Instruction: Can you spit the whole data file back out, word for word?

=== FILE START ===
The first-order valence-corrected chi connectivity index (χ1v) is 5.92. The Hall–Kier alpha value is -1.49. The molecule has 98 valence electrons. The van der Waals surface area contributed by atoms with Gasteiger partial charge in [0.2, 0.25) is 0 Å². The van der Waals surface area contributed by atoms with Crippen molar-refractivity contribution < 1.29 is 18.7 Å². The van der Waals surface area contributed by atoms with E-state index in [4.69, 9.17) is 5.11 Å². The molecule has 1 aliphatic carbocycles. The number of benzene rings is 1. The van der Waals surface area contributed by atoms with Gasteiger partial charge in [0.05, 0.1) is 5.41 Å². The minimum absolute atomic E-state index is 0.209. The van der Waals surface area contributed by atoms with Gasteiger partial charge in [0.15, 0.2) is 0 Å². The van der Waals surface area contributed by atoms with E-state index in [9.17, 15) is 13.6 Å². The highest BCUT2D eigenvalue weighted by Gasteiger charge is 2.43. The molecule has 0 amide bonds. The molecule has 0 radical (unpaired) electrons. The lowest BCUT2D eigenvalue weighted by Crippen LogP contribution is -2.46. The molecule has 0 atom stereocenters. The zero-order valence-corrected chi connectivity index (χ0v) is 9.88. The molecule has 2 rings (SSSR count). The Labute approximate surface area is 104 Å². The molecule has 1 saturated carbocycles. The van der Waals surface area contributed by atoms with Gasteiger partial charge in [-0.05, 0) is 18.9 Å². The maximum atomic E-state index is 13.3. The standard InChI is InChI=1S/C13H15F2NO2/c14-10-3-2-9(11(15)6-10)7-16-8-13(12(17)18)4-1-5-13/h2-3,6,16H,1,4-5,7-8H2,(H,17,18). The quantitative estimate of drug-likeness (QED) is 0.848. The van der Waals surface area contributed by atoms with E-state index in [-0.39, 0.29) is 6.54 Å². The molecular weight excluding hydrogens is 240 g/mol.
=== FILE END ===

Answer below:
The first-order valence-corrected chi connectivity index (χ1v) is 5.92. The Hall–Kier alpha value is -1.49. The molecule has 98 valence electrons. The van der Waals surface area contributed by atoms with Gasteiger partial charge in [0.2, 0.25) is 0 Å². The van der Waals surface area contributed by atoms with Crippen molar-refractivity contribution < 1.29 is 18.7 Å². The van der Waals surface area contributed by atoms with E-state index in [4.69, 9.17) is 5.11 Å². The molecule has 1 aliphatic carbocycles. The number of benzene rings is 1. The van der Waals surface area contributed by atoms with Gasteiger partial charge in [0.05, 0.1) is 5.41 Å². The minimum absolute atomic E-state index is 0.209. The van der Waals surface area contributed by atoms with Gasteiger partial charge in [0.15, 0.2) is 0 Å². The van der Waals surface area contributed by atoms with E-state index in [9.17, 15) is 13.6 Å². The highest BCUT2D eigenvalue weighted by Gasteiger charge is 2.43. The molecule has 0 amide bonds. The molecule has 0 radical (unpaired) electrons. The lowest BCUT2D eigenvalue weighted by Crippen LogP contribution is -2.46. The molecule has 0 atom stereocenters. The zero-order valence-corrected chi connectivity index (χ0v) is 9.88. The molecule has 2 rings (SSSR count). The Labute approximate surface area is 104 Å². The molecule has 1 saturated carbocycles. The van der Waals surface area contributed by atoms with Gasteiger partial charge in [-0.05, 0) is 18.9 Å². The maximum atomic E-state index is 13.3. The standard InChI is InChI=1S/C13H15F2NO2/c14-10-3-2-9(11(15)6-10)7-16-8-13(12(17)18)4-1-5-13/h2-3,6,16H,1,4-5,7-8H2,(H,17,18). The quantitative estimate of drug-likeness (QED) is 0.848. The van der Waals surface area contributed by atoms with E-state index in [-0.39, 0.29) is 6.54 Å². The molecular weight excluding hydrogens is 240 g/mol.